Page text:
one cannot state that the actual amount of pain is any less for me or any more for her. It is strictly in the individual and each situation can only be evaluated on a contextual basis. Pleasure and pain are solely subjective experiences; there is no accounting or disputing matters of taste.

  1. Discuss whether moral judgments are subjective or objective

    Moreover the principal of verification cannot even pass its own test, as it is neither true by definition or by observation. Thus why should we base all moral judgments on a formula that fails its own test? Consequently; the conclusions and results of this principal are largely disagreeable.

  2. Are all human actions motivated by self-interest?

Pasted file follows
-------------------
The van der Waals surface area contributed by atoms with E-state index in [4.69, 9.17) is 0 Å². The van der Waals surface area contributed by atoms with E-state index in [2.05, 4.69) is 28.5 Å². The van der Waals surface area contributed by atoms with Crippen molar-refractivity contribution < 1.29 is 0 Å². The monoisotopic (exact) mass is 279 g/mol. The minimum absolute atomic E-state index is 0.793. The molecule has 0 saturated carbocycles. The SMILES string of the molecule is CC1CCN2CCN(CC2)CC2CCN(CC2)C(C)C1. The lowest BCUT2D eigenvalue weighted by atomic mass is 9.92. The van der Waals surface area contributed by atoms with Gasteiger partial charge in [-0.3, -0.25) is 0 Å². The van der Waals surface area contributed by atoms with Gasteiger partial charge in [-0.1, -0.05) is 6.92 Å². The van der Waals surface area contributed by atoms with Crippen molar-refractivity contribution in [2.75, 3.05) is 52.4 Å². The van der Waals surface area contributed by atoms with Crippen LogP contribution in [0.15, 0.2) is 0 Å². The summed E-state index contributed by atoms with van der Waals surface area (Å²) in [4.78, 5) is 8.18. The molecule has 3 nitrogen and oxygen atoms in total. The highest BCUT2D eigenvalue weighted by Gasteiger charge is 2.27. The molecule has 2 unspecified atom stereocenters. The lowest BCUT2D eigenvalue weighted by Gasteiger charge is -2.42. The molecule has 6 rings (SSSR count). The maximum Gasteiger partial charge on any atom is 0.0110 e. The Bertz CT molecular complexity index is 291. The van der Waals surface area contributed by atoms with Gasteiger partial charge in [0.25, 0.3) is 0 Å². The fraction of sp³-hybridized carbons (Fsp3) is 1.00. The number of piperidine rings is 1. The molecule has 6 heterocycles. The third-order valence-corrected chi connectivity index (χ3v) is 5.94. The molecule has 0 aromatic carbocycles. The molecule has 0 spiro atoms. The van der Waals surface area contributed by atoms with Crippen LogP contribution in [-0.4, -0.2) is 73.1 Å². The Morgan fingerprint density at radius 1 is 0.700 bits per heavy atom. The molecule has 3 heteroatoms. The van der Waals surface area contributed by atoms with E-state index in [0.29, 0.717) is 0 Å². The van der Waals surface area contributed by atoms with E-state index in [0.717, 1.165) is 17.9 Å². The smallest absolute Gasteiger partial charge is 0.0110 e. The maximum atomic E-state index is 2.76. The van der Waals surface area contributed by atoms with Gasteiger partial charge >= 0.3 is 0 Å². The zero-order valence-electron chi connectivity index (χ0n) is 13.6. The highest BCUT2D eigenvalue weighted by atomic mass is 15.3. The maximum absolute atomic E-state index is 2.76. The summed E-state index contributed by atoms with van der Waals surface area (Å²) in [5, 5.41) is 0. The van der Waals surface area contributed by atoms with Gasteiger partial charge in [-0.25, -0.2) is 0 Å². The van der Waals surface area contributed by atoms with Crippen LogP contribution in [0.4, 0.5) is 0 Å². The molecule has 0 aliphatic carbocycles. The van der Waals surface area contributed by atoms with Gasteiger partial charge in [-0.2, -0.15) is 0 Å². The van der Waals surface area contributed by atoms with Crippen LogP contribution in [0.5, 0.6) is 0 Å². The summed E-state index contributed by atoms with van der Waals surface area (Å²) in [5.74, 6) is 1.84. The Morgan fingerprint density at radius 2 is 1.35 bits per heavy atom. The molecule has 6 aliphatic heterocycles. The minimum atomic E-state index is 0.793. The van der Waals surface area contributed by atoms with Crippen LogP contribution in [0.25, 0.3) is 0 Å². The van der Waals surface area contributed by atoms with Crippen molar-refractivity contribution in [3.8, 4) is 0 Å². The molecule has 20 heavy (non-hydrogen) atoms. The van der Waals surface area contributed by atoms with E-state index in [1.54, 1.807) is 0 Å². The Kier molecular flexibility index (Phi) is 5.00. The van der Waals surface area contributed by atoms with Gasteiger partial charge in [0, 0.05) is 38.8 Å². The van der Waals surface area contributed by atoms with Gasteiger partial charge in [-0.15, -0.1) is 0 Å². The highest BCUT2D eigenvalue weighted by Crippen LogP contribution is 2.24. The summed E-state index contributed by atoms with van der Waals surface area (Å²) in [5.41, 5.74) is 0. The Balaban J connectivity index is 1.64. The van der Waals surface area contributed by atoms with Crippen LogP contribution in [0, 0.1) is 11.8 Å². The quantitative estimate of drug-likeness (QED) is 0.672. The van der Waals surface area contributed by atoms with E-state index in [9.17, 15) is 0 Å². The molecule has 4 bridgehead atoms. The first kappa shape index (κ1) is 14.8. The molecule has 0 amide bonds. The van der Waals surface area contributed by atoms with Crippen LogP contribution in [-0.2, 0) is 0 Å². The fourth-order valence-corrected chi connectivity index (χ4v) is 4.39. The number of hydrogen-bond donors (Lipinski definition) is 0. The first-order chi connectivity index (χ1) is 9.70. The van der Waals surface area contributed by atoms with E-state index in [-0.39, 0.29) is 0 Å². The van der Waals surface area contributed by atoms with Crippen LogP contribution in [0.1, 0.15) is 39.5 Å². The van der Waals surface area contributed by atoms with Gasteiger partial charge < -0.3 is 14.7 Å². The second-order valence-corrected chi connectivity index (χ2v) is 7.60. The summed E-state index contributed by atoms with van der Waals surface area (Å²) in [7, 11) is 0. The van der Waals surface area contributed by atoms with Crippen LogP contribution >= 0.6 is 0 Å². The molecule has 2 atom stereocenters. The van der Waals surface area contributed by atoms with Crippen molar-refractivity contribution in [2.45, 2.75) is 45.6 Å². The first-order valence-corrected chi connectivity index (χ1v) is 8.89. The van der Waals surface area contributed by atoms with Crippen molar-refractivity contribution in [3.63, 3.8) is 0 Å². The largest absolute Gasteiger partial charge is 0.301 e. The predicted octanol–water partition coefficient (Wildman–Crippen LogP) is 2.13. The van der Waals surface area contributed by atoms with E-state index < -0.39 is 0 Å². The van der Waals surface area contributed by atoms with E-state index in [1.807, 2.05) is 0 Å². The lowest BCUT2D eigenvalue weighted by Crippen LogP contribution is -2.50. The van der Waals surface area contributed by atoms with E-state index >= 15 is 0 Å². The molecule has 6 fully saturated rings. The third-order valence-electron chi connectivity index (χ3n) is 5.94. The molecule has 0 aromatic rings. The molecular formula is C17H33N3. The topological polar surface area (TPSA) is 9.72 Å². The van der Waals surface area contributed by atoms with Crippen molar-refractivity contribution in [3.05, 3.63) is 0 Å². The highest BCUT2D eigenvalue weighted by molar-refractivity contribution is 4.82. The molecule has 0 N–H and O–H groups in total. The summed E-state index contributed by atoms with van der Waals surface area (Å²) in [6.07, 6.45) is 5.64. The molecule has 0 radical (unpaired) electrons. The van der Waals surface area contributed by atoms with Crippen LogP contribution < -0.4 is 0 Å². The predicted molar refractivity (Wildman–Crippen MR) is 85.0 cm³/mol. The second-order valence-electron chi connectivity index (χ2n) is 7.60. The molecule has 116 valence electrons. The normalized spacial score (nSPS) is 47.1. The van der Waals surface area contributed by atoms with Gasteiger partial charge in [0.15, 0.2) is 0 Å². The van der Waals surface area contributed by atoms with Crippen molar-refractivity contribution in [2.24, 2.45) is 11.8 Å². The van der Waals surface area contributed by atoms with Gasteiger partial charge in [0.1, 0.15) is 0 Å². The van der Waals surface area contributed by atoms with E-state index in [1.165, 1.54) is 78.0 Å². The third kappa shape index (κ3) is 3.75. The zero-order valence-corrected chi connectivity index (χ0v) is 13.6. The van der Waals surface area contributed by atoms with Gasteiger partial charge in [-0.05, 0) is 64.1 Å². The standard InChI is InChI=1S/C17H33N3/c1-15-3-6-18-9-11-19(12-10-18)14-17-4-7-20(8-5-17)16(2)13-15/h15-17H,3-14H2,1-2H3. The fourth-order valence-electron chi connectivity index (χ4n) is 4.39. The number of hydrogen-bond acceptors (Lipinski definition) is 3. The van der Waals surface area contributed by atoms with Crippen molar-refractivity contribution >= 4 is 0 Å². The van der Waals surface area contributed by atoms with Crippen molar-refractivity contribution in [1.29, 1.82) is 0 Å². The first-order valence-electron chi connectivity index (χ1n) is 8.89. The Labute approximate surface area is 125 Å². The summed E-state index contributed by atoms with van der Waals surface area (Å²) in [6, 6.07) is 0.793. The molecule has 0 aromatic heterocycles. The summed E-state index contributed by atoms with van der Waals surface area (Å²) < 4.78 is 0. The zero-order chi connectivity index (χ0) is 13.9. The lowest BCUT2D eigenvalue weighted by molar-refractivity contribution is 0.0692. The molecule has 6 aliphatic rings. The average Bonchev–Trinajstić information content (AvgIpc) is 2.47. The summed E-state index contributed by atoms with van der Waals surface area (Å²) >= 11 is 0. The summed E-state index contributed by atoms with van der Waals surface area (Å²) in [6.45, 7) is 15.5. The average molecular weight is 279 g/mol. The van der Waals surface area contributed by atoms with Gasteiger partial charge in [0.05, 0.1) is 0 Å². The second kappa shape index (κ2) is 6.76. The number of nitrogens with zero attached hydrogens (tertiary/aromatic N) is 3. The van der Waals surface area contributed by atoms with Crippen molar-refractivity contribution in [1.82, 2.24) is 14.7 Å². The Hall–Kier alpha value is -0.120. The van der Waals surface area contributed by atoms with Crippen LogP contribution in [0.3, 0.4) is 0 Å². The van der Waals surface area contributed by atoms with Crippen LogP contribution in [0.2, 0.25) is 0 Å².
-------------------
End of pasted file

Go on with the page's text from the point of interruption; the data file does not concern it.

if that person died, when they could have at least tried to save them. In other words, people can perform benevolent acts, but they cannot act benevolently. Humans cannot help acting in their own self-interest, even when they are helping others.

  1. How can you or your society decide ethically which knowledge should or should not ...

    only Tom's prides (my feelings are irrelevant as I do not sit on this scale, I find myself instead the fulcrum). Thereby I do not enquire. Whilst the ideologies involved in utilitarianism have many merits, when they are applied to human problems they often become legalistic and calculating, I feel

  2. Explain how a Hindu marriage service might guide a couple in their married life?

    World population has risen dramatically, and population of India has gone faster than that of many other countries. The Indian government has encouraged people to use contraception and limit their family to two or three children, and Hinduism does not object to this policy.

  • Over 160,000 pieces
    of student written work
  • Annotated by
    experienced teachers
  • Ideas and feedback to
    improve your own work